Testament to the power and mastery of a movie that, nearly 60 years on, still feels as modern, complex and cutting-edge as any film released…
TELLURIDE, Colo. -- At every Telluride Film Festival, there's always the film everyone loves and the film everybody stammers about because they can't put their feelings into words.
TELLURIDE, Colo. -- "This is the world premiere of a movie made in 1957," director Peter Bogdanovich said in introducing the first public screening of Orson Welles' restored "Touch of Evil" here Sunday. And in a sense, he was right.
TELLURIDE, Colo. -- If there's one thing she can't stand, Meryl Streep said, it's the sensation that another actor is watching her act, while they do a scene together. That sense of scrutiny stands outside the scene and makes it difficult for her to work. She wonders if it isn't one of the reasons "The French Lieutenant's Woman" didn't succeed for her: "It didn't get my rocks off," she said, smiling charmingly during an onstage conversation at the 25th Telluride Film Festival. "I don't know any other way to say it."
TELLURIDE, Colo. For its 25th anniversary celebration, which more or less coincides with the first century of film, the Telluride Film Festival is plunging gleefully into the past. Although there's the usual selection of premieres, at least half of the screenings this year are retrospectives: a look at 1928, the last great year of silent film; personal selections from the festival's guest programmers over the years, and a salute to black-and-white cinematography.
Most film festivals trumpet their offerings, bragging about their premieres and stars. The Telluride Film Festival, which begins Thursday, treats its films like a poker player treats his hole cards. One imagines Bill Pence and Tom Luddy, the co-founders, looking at the programs from Montreal, Toronto and Venice, and sneaking another peek at their hands.
CANNES, France -- No films could be more different than the two top prize winners in this year's Cannes Film Festival. And no directors could have accepted the awards more differently - one with joy, the other almost defiantly.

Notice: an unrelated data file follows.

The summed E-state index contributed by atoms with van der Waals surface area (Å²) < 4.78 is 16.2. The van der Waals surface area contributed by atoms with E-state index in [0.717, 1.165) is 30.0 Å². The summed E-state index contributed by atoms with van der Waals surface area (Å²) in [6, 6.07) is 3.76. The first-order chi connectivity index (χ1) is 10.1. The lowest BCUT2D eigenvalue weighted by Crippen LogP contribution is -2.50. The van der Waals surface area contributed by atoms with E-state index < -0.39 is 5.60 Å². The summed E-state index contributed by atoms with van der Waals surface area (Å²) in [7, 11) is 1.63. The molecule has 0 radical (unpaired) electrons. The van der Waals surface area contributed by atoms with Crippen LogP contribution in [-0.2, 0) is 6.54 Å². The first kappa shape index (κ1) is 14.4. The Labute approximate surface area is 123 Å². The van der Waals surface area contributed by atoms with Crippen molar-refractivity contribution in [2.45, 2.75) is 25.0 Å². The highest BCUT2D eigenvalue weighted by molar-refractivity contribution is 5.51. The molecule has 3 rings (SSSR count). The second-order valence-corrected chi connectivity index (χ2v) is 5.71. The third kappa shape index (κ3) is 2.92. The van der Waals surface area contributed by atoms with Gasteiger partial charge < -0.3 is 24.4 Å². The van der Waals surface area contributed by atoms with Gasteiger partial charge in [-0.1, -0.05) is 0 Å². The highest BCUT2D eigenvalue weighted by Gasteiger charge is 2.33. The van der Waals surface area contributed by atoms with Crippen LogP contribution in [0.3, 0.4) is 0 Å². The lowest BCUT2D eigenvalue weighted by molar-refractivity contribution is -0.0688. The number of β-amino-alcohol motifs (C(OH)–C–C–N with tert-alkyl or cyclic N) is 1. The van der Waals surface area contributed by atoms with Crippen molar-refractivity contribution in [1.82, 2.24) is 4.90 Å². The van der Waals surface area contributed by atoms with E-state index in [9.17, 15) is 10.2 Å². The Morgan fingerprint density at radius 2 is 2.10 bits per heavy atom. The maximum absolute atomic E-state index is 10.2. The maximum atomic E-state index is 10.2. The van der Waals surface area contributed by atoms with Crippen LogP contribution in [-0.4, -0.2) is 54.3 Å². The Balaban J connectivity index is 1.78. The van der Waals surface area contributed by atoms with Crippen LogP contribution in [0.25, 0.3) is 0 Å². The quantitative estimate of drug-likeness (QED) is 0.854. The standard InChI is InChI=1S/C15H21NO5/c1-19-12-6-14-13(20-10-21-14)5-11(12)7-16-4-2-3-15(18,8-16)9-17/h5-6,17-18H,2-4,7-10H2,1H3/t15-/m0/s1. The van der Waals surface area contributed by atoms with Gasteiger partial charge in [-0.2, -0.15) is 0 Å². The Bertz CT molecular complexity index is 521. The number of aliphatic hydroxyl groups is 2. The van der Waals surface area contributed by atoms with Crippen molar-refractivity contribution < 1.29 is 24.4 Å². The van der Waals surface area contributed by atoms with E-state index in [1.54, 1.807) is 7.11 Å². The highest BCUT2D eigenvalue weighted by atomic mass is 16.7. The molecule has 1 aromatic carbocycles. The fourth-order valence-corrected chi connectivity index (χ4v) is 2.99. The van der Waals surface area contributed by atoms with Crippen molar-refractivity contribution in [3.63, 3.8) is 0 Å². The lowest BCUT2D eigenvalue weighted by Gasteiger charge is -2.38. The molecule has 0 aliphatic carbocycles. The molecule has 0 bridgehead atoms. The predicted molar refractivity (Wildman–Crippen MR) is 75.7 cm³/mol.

CANNES, France -- Can there be a Cannes Film Festival without a winner? Is the jury obligated to award the Palme d'Or? Could they send a message by refusing to award the top prize? These and other murmurings and mutterings are growing louder, and they add up to a depressing consensus: Going into the closing weekend, there is no film that seems great enough to deserve the Palme.
CANNES, France -- Lolitafest, they could call it, on the basis of three controversial films about child sexual abuse that are playing at this year's Cannes Film Festival. Two of them are apparently more extreme than the much-debated "Lolita."
HONOLULU -- "Twelve Storeys," a film from Singapore about the residents of government-subsidized high-rise housing, won the Golden Maile Award here last week at the 17th Hawaii International Film Festival. Directed by Eric Khoo, the film involves three families who are affected by the suicide of a building resident. The film raises questions about the tightly controlled Singapore society, in which the government provides security, but demands control.
W ith a new home (six screens all at one location) and a streamlined schedule, the 33rd annual Chicago International Film Festival has programmed no less than 53 screenings on this, its opening weekend. All showings will be at the new Cineplex Odeon theaters atop 600 N. Michigan, and one way to attend the festival might be to hang out in the lobby and listen to the buzz.